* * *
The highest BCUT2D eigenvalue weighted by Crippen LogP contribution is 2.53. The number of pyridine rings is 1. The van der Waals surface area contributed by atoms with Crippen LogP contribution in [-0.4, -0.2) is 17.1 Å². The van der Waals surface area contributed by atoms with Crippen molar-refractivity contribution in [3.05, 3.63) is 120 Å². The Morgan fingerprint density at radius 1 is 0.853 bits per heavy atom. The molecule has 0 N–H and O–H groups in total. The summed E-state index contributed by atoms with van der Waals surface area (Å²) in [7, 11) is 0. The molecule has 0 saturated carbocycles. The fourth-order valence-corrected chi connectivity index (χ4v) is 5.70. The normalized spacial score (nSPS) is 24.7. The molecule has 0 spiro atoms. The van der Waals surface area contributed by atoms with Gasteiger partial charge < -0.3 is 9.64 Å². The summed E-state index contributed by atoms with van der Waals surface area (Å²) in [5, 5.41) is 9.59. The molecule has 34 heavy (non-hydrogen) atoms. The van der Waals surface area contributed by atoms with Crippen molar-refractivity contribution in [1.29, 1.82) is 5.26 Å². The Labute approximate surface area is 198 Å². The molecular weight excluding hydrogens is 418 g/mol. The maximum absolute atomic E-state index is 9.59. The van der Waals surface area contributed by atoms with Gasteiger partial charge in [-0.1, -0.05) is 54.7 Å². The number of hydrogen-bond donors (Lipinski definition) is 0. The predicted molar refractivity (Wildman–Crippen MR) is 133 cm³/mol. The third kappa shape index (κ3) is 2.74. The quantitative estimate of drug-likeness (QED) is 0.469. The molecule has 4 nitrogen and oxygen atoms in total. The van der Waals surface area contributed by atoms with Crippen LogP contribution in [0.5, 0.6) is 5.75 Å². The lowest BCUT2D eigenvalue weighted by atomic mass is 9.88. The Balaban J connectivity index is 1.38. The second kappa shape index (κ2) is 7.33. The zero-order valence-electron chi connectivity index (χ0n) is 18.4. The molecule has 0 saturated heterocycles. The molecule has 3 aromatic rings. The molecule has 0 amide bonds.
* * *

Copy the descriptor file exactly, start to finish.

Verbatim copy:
The highest BCUT2D eigenvalue weighted by Crippen LogP contribution is 2.53. The number of pyridine rings is 1. The van der Waals surface area contributed by atoms with Crippen LogP contribution in [-0.4, -0.2) is 17.1 Å². The van der Waals surface area contributed by atoms with Crippen molar-refractivity contribution in [3.05, 3.63) is 120 Å². The Morgan fingerprint density at radius 1 is 0.853 bits per heavy atom. The molecule has 0 N–H and O–H groups in total. The summed E-state index contributed by atoms with van der Waals surface area (Å²) in [7, 11) is 0. The molecule has 0 saturated carbocycles. The fourth-order valence-corrected chi connectivity index (χ4v) is 5.70. The normalized spacial score (nSPS) is 24.7. The molecule has 0 spiro atoms. The van der Waals surface area contributed by atoms with Gasteiger partial charge < -0.3 is 9.64 Å². The summed E-state index contributed by atoms with van der Waals surface area (Å²) in [5, 5.41) is 9.59. The molecule has 34 heavy (non-hydrogen) atoms. The van der Waals surface area contributed by atoms with Crippen molar-refractivity contribution in [1.29, 1.82) is 5.26 Å². The Labute approximate surface area is 198 Å². The molecular weight excluding hydrogens is 418 g/mol. The maximum absolute atomic E-state index is 9.59. The van der Waals surface area contributed by atoms with Gasteiger partial charge in [-0.1, -0.05) is 54.7 Å². The number of hydrogen-bond donors (Lipinski definition) is 0. The predicted molar refractivity (Wildman–Crippen MR) is 133 cm³/mol. The third kappa shape index (κ3) is 2.74. The quantitative estimate of drug-likeness (QED) is 0.469. The molecule has 4 nitrogen and oxygen atoms in total. The van der Waals surface area contributed by atoms with Crippen LogP contribution in [0.5, 0.6) is 5.75 Å². The lowest BCUT2D eigenvalue weighted by atomic mass is 9.88. The Balaban J connectivity index is 1.38. The second kappa shape index (κ2) is 7.33. The zero-order valence-electron chi connectivity index (χ0n) is 18.4. The molecule has 0 saturated heterocycles. The molecule has 3 aromatic rings. The molecule has 0 amide bonds.